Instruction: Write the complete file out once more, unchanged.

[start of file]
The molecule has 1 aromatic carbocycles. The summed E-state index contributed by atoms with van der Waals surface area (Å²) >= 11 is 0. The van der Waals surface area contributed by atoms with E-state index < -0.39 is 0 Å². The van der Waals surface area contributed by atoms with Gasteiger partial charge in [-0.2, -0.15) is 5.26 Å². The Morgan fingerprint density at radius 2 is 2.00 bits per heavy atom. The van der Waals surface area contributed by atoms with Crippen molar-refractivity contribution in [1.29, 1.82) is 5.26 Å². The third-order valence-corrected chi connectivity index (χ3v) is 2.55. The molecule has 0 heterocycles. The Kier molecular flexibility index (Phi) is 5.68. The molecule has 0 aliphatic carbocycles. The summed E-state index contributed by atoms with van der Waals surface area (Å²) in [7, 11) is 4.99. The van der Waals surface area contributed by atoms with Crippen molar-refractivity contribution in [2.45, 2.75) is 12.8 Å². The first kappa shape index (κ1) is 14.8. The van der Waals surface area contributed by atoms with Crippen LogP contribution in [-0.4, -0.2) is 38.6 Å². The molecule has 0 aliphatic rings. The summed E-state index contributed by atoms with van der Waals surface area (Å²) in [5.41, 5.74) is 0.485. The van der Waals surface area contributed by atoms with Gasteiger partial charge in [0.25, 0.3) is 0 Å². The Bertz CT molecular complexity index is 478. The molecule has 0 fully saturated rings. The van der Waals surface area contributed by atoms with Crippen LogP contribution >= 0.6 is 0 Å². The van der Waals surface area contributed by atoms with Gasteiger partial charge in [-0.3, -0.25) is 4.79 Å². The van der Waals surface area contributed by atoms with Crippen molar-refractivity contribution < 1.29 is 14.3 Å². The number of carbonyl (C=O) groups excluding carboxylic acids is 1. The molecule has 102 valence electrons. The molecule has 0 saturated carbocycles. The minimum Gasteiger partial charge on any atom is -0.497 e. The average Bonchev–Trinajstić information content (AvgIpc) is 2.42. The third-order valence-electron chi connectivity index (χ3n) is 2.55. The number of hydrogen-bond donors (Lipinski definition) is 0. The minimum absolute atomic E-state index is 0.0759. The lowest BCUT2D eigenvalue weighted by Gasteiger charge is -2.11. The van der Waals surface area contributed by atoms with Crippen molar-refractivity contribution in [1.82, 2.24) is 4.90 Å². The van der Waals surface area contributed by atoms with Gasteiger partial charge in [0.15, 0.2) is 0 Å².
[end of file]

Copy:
The molecule has 1 aromatic carbocycles. The summed E-state index contributed by atoms with van der Waals surface area (Å²) >= 11 is 0. The van der Waals surface area contributed by atoms with E-state index < -0.39 is 0 Å². The van der Waals surface area contributed by atoms with Gasteiger partial charge in [-0.2, -0.15) is 5.26 Å². The Morgan fingerprint density at radius 2 is 2.00 bits per heavy atom. The van der Waals surface area contributed by atoms with Crippen molar-refractivity contribution in [1.29, 1.82) is 5.26 Å². The third-order valence-corrected chi connectivity index (χ3v) is 2.55. The molecule has 0 heterocycles. The Kier molecular flexibility index (Phi) is 5.68. The molecule has 0 aliphatic carbocycles. The summed E-state index contributed by atoms with van der Waals surface area (Å²) in [7, 11) is 4.99. The van der Waals surface area contributed by atoms with Crippen molar-refractivity contribution in [2.45, 2.75) is 12.8 Å². The first kappa shape index (κ1) is 14.8. The van der Waals surface area contributed by atoms with Crippen LogP contribution in [-0.4, -0.2) is 38.6 Å². The molecule has 0 aliphatic rings. The summed E-state index contributed by atoms with van der Waals surface area (Å²) in [5.41, 5.74) is 0.485. The van der Waals surface area contributed by atoms with Gasteiger partial charge in [0.25, 0.3) is 0 Å². The Bertz CT molecular complexity index is 478. The molecule has 0 fully saturated rings. The van der Waals surface area contributed by atoms with Crippen LogP contribution >= 0.6 is 0 Å². The van der Waals surface area contributed by atoms with Gasteiger partial charge in [-0.3, -0.25) is 4.79 Å². The van der Waals surface area contributed by atoms with Crippen molar-refractivity contribution < 1.29 is 14.3 Å². The number of carbonyl (C=O) groups excluding carboxylic acids is 1. The molecule has 102 valence electrons. The molecule has 0 saturated carbocycles. The minimum Gasteiger partial charge on any atom is -0.497 e. The average Bonchev–Trinajstić information content (AvgIpc) is 2.42. The third-order valence-electron chi connectivity index (χ3n) is 2.55. The number of hydrogen-bond donors (Lipinski definition) is 0. The minimum absolute atomic E-state index is 0.0759. The lowest BCUT2D eigenvalue weighted by Gasteiger charge is -2.11. The van der Waals surface area contributed by atoms with Crippen molar-refractivity contribution in [1.82, 2.24) is 4.90 Å². The van der Waals surface area contributed by atoms with Gasteiger partial charge in [0.15, 0.2) is 0 Å².